A Happy ObamaCares Story
TPM posted a a great ACA story from one of its readers.
I’ve an Obamacare story – a happy one! – I thought I’d share with you, because I suspect I’m representative of a demographic that’s not getting a lot of ink.
I’ve bought health insurance on the individual market for a decade. Since 2007, when my youngest was born, I’ve had the same BC&BS policy to cover the whole family (me, wife, two kids, no major health issues). It’s roughly equivalent to a silver plan, albeit a fairly tarnished silver—no maternity, for instance—and it’s more than doubled in the past six years, from $684 a month in ’07 to $1,457 now. Our plan is grandfathered, so we could keep it, a fact BC&BS reminded us of in a cheery mailer. If we did nothing, we’d be rolled over on January 1 with a new premium of $1,549 a month for our same silvery plan.
Or we could go through the exchange (which, in fairness, BC&BS did mention in that same mailer).Because I live in the North Carolina—currently run by dicks—that meant using healthcare.gov. Yes, it was frustrating for a couple of months; and, yes, the system is still glitchy (I had to reapply a bunch of times because it kept telling me my 8-year-old wasn’t eligible). But I got through the entire process yesterday, and enrolled us in a BC&BS platinum plan that includes dental for the kids and caps my out-of-pocket at $3,000 a year. Without a subsidy, that plan goes for $1,280 a month—almost $300 cheaper than my current, crappier insurance with the same goddamned company. With the subsidy, it drops to $770.Once I factor in the lower co-pays, the dental, and the far cheaper premiums, I’m going to save at least $12,000 this year. No, that’s not quite right: I’m probably going to spend most of it, maybe replace our 12-year-old bed or my 13-year-old car or our 20-year-old washing machine—all things we’ve put off for years while we shoveled money to those skimming middlemen. I can’t believe my situation is unique, so multiply me by a few million individual-market serfs and that’s an enormous amount of money that’s going to start circulating through the productive economy.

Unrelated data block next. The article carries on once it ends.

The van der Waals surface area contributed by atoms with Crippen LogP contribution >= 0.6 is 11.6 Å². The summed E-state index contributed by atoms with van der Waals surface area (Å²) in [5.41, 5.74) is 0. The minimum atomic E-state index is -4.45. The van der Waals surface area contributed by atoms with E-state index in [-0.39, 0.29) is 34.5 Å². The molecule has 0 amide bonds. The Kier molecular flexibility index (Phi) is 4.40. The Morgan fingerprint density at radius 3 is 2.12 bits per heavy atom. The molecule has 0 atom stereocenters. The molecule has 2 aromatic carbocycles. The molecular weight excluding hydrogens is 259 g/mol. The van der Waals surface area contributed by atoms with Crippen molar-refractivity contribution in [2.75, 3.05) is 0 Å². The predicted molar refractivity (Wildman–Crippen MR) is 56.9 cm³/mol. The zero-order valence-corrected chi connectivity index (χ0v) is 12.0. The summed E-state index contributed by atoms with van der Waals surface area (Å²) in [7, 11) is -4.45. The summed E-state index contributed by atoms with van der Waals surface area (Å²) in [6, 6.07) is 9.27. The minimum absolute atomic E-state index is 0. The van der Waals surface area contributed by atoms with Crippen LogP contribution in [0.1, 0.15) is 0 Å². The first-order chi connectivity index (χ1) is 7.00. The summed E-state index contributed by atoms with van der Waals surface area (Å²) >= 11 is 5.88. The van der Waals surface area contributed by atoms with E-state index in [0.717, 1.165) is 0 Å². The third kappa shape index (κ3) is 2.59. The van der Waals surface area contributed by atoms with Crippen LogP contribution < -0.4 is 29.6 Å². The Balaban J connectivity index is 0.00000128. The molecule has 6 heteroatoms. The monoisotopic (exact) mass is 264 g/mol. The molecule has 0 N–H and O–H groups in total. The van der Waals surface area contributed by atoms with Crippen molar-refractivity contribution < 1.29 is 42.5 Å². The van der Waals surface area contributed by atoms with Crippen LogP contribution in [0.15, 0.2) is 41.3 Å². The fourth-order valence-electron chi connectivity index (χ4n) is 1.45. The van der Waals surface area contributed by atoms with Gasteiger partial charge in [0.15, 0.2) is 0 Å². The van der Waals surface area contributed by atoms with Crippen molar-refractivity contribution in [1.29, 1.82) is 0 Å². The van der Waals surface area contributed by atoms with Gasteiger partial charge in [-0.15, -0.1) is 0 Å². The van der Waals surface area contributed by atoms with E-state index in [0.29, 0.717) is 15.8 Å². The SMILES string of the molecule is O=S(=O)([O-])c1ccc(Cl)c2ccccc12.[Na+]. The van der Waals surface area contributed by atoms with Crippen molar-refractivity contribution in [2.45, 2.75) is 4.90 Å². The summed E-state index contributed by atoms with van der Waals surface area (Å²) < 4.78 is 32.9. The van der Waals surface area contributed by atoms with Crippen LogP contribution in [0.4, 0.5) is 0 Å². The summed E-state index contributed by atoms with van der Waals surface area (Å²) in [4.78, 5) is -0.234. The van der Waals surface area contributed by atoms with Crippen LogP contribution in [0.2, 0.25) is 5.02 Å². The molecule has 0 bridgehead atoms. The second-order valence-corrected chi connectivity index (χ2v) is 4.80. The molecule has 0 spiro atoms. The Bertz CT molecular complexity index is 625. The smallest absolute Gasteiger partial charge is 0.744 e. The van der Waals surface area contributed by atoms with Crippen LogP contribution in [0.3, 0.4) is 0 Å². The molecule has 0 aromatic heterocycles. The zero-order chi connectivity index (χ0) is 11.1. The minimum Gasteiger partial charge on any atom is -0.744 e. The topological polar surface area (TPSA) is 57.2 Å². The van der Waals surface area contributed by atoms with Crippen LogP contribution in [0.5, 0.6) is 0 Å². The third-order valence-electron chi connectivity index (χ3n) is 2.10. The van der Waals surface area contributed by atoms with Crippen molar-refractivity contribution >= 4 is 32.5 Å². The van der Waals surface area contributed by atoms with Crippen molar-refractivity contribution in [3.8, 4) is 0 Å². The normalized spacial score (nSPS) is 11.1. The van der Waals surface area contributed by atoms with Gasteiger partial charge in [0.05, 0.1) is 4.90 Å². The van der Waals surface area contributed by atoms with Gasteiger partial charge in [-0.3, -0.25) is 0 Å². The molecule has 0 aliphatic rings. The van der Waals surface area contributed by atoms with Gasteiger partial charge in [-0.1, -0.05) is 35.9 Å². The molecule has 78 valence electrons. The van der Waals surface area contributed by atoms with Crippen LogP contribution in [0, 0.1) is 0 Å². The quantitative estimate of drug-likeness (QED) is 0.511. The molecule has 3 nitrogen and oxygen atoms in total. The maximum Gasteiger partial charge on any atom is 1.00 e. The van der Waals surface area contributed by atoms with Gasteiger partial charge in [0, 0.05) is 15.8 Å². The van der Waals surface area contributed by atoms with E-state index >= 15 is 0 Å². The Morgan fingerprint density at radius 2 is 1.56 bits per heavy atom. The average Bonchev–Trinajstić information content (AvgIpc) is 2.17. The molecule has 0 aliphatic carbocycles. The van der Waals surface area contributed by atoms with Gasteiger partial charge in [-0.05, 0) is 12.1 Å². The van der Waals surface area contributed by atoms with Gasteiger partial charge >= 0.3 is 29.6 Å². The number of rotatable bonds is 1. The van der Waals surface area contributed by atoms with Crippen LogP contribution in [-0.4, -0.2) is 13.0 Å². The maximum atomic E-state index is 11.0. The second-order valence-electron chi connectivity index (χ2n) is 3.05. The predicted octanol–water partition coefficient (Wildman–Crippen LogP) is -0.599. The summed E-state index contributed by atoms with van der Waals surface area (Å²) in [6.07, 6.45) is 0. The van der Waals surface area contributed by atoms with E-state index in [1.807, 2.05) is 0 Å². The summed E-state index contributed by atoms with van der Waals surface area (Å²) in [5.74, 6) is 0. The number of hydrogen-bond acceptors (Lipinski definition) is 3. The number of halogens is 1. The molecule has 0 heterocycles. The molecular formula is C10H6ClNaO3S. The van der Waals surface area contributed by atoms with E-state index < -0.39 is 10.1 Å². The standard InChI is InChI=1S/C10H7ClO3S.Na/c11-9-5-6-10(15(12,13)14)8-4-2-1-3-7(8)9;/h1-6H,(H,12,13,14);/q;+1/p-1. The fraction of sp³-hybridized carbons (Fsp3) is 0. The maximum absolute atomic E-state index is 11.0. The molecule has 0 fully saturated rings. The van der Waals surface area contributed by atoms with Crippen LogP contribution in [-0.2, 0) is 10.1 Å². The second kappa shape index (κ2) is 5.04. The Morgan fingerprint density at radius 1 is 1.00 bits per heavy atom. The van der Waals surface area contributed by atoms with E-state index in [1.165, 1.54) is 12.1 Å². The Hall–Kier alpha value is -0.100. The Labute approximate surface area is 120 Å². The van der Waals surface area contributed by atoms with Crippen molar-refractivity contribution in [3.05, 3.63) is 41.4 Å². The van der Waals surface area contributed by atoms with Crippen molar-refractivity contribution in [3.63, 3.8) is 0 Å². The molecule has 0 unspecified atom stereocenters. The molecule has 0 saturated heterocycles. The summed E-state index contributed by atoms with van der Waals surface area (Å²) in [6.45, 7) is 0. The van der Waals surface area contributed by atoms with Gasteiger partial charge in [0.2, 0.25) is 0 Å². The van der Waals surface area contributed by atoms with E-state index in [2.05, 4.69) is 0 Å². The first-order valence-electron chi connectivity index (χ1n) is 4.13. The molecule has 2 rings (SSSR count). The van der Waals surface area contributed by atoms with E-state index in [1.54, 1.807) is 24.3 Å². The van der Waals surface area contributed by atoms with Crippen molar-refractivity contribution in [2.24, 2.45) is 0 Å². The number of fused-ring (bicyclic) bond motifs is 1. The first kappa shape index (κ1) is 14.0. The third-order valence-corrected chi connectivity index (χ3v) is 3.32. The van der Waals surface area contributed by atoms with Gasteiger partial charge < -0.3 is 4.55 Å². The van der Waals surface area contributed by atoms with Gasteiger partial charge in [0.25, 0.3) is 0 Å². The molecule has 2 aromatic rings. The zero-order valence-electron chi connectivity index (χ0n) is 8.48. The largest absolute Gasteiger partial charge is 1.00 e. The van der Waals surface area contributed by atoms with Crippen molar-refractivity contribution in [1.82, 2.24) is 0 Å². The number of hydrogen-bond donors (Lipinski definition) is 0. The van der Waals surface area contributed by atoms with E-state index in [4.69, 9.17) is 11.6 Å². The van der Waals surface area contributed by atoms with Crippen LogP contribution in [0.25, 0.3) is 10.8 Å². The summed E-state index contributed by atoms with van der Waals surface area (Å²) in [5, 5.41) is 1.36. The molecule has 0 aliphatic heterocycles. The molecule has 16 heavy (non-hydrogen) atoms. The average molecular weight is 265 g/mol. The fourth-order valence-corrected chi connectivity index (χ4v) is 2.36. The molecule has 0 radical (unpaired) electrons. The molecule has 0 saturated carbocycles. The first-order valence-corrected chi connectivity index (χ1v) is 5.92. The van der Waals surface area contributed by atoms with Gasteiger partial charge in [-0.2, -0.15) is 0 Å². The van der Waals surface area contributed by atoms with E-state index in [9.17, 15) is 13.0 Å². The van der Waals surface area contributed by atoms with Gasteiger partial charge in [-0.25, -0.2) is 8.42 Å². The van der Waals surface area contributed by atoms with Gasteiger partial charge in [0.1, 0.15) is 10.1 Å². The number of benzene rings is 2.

Of course, I could have saved more with a silver plan, but I’d rather over-insure if I can afford it. And I still want single-payer. But this is a colossal relief for the time being.
And yet a political party that professes to love its country is doing all it can to make sure that this guy and tens of millions like him go back to paying higher premiums for crappy policies or, worse, go uninsured. This is why you never want a government “run by dicks.”